Two things seem to be going on, here. First, there is anticipation that President Trump and President Xi will eventually reach an accord. It would be best for the world, it would certainly be good for U.S. soy producers, and let’s face it — China and the United States need each other long-term for the health of both economies. This situation will be rectified sooner or later, and the market is anticipating the same with its pricing. Second, the USDA could have easily shown a 1.0-billion-bushel carryout on the November balance sheet. The fact that they eased into the demand reduction probably represents a reluctance to make the precedent in printing a four-digit carryout in beans.
I suspect the government’s hand will be forced in the December report if we are still at loggerheads with China and will have to break this barrier in the name of maintaining a straight face.
To me, the most interesting thing in this whole equation is how the acreage battle plays out in the spring of the year. My attached balance sheets try to depict what a 4-million-acre swing from beans to corn looks like — basically necessary to keep the carryout in both crops on an even keel from year to year. It will be the job of the market to price corn attractive enough to the farmer to incent him to switch from beans. If — if — the trade dispute is resolved by the spring, this will be an interesting scenario with my best guess of higher prices than where we sit now necessary to shift the planting intentions. Keep this one on your radar.
The Early Release tables from the USDA depicting the next 10 years of trends and prices had a few interesting take-aways. U.S. and world gross domestic product numbers are consistent (U.S. 2.0% over the next 10 years, world at 2.8%) and boring. In this case, boring is good. Recall the high correlation between world GDP growth and protein consumption. If this trend holds intact, we will need almost 50% more protein across the world in the next decade or so. This may sound too good to be true, but the math does not lie. Remember that the United States represents only 5% of the world’s population and over 40% of the wealth. It is not about us, it is about the rest of the world. Sometimes it is too easy to just look out our back door for our perceptions when a bigger perspective is required to understand the whole picture.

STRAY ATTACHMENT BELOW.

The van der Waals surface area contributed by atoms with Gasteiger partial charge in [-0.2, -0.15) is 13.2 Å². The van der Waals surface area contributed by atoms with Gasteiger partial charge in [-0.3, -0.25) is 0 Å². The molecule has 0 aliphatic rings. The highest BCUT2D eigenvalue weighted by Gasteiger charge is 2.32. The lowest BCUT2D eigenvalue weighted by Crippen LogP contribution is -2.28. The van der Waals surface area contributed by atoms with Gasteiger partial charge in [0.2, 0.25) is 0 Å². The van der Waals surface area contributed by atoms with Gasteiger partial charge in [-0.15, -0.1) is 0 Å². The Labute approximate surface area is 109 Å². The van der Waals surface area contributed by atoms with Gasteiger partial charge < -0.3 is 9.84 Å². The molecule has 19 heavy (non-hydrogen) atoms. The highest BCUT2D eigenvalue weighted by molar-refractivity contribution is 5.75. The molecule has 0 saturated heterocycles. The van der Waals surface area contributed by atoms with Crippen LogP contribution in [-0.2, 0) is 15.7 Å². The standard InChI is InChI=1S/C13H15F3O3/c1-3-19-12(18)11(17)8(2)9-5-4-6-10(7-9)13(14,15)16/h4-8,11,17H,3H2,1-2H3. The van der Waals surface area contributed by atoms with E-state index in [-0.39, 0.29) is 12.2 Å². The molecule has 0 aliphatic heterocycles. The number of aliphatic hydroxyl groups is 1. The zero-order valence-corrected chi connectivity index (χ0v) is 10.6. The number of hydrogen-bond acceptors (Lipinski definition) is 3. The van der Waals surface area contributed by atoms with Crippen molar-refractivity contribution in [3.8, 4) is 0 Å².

The second thing that jumped out at me from the long-term projections is consistent with what I shared above regarding the export markets as the key to success for the protein sector, it just surprised me a bit. After several years of per capita increases in broiler consumption (graph attached) we are forecast to flatten out just shy of 95 pounds per person. This is occurring as the United States is on the cusp of opening six new poultry processing facilities in the next year. The economics for our feathered counterparts does not look too rosy, declining from a national composite price of 97 cents per pound this year to the high-80s for as far as the eye can see. Before we get too smug, the same USDA that thinks the chicken guys are going to struggle to find profits have the pork sector at essentially breakeven for the same timeframe. It is tough to overemphasize how import exports are going to be to the U.S. protein industry in the coming years.